How often do you hear about the environmental health officer (EHO), also known as Health Inspector?
The Covid-19 pandemic has genuinely opened our eyes, provided a stark reminder of the value of public health, and reflected the denial of health inequalities in our community.
Yet, we rarely hear about EHOs, who do contact tracing and case investigation. Who will ever forget the chaotic viral incident of RM1,000 fines for not wearing masks during the pandemic or for not scanning check-in on MySejahtera? All of this public health enforcement is one of many roles of EHO.
The EHO is one of the Ministry of Health (MOH) family, but we feel like we’re being put aside. Less than six thousand of us — either EHO or assistant EHO, contract or permanent — are involved in the groundwork.
This one-man show is doing all the work related to dengue and other vector control diseases, food safety, tobacco control, and many others related to public health enforcement. But you won’t hear it much because our voice does not matter to the top management.
We are not entitled to get enforcement allowances. Yet, we are harassed by angry individuals whenever we issue compounds to them due to illegal smoking, unhygienic food premise etc.
I’d like to know when the MOH will treat us fairly.
I know our roles are not famous or worthy of being mentioned in the public eye, but we serve as much as other health care providers. The only difference is that we are more on preventive action than treatment care (hospital or clinic). We serve through health enforcement, health promotion, and public health monitoring.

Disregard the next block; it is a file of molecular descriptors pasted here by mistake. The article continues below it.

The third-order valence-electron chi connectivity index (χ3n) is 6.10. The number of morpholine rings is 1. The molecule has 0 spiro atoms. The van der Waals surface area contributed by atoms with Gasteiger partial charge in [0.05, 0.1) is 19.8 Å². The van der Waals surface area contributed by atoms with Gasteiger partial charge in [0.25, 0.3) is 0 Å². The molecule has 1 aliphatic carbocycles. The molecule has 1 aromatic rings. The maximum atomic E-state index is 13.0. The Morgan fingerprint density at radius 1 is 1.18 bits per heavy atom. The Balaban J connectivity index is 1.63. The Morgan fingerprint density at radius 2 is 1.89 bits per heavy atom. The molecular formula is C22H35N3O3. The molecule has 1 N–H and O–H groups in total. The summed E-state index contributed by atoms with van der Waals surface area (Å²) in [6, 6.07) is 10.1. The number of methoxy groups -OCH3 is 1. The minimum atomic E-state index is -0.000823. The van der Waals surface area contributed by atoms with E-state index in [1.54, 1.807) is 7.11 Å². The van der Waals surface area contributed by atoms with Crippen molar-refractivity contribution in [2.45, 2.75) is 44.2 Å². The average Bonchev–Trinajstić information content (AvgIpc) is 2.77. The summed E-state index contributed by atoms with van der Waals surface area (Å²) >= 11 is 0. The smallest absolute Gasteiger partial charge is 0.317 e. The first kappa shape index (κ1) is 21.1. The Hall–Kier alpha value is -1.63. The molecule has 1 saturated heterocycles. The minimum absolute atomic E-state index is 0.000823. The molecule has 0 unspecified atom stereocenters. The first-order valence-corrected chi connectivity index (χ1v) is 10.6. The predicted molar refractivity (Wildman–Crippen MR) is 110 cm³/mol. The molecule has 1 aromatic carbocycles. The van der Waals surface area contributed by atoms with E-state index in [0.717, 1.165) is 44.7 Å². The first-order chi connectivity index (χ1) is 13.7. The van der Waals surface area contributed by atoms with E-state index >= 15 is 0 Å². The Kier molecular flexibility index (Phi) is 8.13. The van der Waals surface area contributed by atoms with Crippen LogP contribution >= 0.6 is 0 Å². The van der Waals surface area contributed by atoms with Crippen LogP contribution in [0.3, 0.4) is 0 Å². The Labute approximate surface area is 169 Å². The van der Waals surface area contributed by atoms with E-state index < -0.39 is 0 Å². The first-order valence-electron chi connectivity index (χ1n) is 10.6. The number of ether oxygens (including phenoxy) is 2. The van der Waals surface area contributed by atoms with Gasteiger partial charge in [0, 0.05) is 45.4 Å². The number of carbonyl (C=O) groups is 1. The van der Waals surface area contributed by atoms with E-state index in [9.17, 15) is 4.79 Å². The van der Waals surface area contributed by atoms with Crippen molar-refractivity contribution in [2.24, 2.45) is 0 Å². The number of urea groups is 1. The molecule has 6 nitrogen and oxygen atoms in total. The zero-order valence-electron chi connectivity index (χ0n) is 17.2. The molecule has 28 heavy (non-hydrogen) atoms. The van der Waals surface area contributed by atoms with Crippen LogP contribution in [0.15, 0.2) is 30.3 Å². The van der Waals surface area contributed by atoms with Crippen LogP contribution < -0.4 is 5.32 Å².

Just after Chinese New Year, some of us who were contract assistant EHOs (who didn’t graduate from MOH Allied Health College) had to say goodbye to MOH after two years of service during the pandemic.
Unfortunately, we were given short notice of no renewal for our service. The reason was no budget and MOH would have to prioritise contract assistant EHOs who graduated from their college first to get the permanent posts. However, till now, only a few of them have earned permanent positions.
On the other hand, some of my colleagues who graduated from MOH Allied Health College have served as contract assistant EHOs for over five years!
The next one on the line is the contract EHOs who will end their term at the end of 2023.
Failing to act means failing to provide a solid base number of EHOs to support the public health system. Without fundamental reform, we risk losing more talents and expertise in environmental health.
Should we wait for another version of the Covid-19 pandemic to understand the role of the EHO in public health? We are not asking much — we only want to be treated fairly, have access to job promotions and permanent posts, prioritise our talent, and stop the politics of replacing our roles with other health care providers who should be posted in the hospital or clinic, not at the health office.
The writer is an environmental health officer in the Ministry of Health. CodeBlue is providing them anonymity as civil servants are prohibited from speaking publicly.
- This is the personal opinion of the writer or publication and does not necessarily represent the views of CodeBlue.